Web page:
Teachers want to know what's working. We want to hear the success stories--the ways our colleagues are positively impacting individual students and whole classes. We want to know what makes a difference.
At times leadership and teachers are reluctant to share the good news. Perhaps they fear competition or discouragement if they share best practice and resulting student engagement, happiness, or success. If done well however, sharing the good news can serve to lift the entire learning community.
The good news cannot be culled from a walk-through or observation as those are more staged. Yes, you can pick up some ideas that way, but you really can't understand whole story in that way. The best way to learn the story is to hear the beginning-to-end tale of how a teacher or team took a teaching/learning problem, strategized, implemented, and revised repeatedly until that teacher or team reached success with a student or class.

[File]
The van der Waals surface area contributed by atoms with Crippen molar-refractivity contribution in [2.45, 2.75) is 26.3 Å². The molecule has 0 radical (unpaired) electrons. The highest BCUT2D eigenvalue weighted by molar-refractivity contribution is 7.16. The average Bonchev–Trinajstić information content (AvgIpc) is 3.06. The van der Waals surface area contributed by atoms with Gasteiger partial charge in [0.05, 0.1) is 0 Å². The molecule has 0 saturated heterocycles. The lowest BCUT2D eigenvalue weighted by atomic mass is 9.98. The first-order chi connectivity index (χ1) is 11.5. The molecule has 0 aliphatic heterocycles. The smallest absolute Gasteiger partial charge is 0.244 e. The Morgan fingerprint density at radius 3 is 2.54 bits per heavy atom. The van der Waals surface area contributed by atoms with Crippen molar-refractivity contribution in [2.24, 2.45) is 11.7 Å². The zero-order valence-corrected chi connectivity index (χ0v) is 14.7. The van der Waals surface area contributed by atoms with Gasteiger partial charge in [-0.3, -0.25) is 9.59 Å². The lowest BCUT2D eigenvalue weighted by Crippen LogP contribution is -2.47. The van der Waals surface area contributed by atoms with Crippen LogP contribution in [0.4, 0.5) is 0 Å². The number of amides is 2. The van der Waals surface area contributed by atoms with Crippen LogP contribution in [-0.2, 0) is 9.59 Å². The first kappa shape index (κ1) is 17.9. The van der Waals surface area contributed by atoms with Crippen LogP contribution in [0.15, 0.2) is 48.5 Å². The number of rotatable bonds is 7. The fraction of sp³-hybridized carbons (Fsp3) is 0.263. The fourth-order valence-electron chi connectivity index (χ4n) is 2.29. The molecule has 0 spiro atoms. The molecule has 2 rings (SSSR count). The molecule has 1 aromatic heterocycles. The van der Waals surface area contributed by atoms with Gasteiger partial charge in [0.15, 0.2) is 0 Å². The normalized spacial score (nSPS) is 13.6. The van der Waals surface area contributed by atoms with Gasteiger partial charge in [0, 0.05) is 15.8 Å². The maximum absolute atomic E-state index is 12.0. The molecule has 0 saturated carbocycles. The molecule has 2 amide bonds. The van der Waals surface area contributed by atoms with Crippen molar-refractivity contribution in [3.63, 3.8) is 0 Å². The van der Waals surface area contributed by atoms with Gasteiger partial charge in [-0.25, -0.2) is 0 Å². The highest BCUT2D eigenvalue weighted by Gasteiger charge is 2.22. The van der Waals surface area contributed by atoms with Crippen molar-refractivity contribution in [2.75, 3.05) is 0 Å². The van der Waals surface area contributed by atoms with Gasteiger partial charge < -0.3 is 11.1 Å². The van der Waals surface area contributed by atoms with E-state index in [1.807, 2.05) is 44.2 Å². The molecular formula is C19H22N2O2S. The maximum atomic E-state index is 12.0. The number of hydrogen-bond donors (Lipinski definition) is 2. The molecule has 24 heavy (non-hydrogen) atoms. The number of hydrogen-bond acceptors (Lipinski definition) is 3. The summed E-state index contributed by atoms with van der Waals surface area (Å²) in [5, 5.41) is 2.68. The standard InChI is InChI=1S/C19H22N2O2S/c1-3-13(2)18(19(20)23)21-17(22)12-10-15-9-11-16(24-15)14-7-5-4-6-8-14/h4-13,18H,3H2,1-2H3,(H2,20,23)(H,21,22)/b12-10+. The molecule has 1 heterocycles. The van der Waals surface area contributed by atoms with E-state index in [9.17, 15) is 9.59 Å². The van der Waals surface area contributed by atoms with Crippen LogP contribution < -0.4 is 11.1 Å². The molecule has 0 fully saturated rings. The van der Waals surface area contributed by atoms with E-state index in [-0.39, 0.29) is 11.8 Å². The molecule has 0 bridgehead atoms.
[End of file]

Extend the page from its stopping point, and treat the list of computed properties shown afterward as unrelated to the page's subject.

As you think about this teaching year what would you regard as a significant success, and what would you regard as an area where there's still room for growth. For me, the significant success lies in teaching the students "learning to learn mindsets and habits" as that effort served to empower and lift the quality of student investment, effort, and outcomes. The area where there's still room for growth is differentiation in math instruction. Due to the varied rate of math concept, knowledge, and skill attainment as well as time constraints we are still challenged by this issue. I would like to work with others to utilize RTI and other efforts to more strategically and consistently meet the needs of all students with regard to math.
I hope that educators in my school and educators in my PLN will share their good news often as I'm eager to grow from their successful research, investment, and efforts.